We see the little boy at the same time as we understand the tragedy. He is face down on the beach, dressed in a red shirt and dark blue trousers, his arms oddly aligned at his side. The water laps hungrily at his head, seeping into his nose and mouth before receding back to the Mediterranean Sea. If we didn’t know the facts of his death, it would be easy to convince ourselves that he had simply fallen asleep on the beach.
We paid attention to this photograph of Alan Kurdi, the young boy from Syria who drowned along with his mother and brother in the Mediterranean. It was a poignant reminder of the youngest victims of war and civil strife. The news reports that followed this picture gave us a name. The name connected us to a family, and that family spoke of what this boy’s absence would mean to all who had known him. In cities around the world, memorials were held to commemorate and to grieve. We could not know what it meant to drown, but for a moment, we began to understand the magnitude of what was lost.
In the chapter, “The Gray Zone”, from The Drowned and the Saved, Primo Levi questions if survivors of Nazi terror have succeeded in understanding and making others understand their experience. He goes on to define what he means by the verb “to understand”. It coincides, he says, with “to simplify”. The world is so complex and so tangled, he asserts, that we simplify in order to find our footing and figure out what action we must take. We reduce the knowable down to words and concepts that will allow us to embrace what is incomprehensible. We narrow our vision, set aside the lingering questions, and stand in front of what can be contained. Here is a little boy who has drowned. Look at him and understand the numbers he represents, consider the desperation that put him on that boat. We mourn for him, this boy who symbolizes the very best in human nature, that aspect of ourselves that has fallen victim to the recent waves of terrorist attacks and ongoing violence.
But the photo is deception. As difficult as it is to look at Alan’s image, we can pretend that he died this way, that the water simply carried him to shore and laid him down just so. The picture carves away the messiness. It obscures the futility, the sense of helplessness that comes from confronting the consequences of violence. Because what do we know of what it means to drown? What do we want to know of what it means to slide, despite your terror and your grip, out of your father’s embrace and into the sea? Who wants to consider those last moments before there was nothing left for him to do but give up? Which of us could bear to see that?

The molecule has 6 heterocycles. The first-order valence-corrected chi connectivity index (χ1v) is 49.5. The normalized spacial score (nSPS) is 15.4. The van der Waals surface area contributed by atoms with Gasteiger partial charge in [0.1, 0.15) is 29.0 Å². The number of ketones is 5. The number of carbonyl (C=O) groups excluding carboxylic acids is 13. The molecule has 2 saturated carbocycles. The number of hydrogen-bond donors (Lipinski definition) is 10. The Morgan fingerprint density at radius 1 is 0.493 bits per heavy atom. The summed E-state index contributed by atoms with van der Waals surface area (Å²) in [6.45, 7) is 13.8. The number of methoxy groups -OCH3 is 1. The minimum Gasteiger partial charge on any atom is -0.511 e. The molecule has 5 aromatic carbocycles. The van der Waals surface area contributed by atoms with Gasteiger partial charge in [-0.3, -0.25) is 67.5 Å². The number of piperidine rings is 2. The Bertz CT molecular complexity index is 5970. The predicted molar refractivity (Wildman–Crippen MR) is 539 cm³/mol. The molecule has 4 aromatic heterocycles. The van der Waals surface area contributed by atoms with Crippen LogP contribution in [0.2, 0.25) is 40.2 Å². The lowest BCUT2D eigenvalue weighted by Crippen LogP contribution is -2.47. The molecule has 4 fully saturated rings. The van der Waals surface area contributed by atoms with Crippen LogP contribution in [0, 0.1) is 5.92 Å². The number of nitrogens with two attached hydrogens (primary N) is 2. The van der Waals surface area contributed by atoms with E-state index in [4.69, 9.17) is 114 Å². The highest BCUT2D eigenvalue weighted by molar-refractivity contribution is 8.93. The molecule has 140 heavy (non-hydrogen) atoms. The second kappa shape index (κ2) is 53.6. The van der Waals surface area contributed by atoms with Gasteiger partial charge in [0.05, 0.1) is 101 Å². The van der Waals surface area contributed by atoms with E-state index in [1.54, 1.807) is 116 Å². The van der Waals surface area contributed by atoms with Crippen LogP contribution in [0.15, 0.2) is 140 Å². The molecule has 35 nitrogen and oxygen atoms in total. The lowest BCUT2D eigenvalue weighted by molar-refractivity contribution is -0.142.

But this knowledge is out there. It is in other photographs of other people who also did not make it to shore alive. This is what their photographs tell us that Alan’s does not: There are ways that water acts like a knife on a human body. There are ways it is as cruel as a bullet. There are things that it can do that are as terrifying as anything a human being can inflict on another. These other photographs can be too much in every way: too grotesque, too horrifying, too vulgar. Even these words I am speaking now are not enough to convey what those images can be, what they are.
Here is another photograph: a stretch of pale, rocky land covered in rubble. Slabs of stone with numbers: H5, H7, 5-6-3, dot the uneven landscape in haphazard intervals. A blue sky bears down on this barren scrap of soil that looks like it was meant for nothing but debris. Only the text below the picture identifies what it is: a cemetery for unidentified migrants. When someone who is crossing on a boat heading to Europe drowns, there is often nothing to do but wait for the body to wash up on shore. Where the body arrives is where it will be buried, and it is that country that must claim responsibility.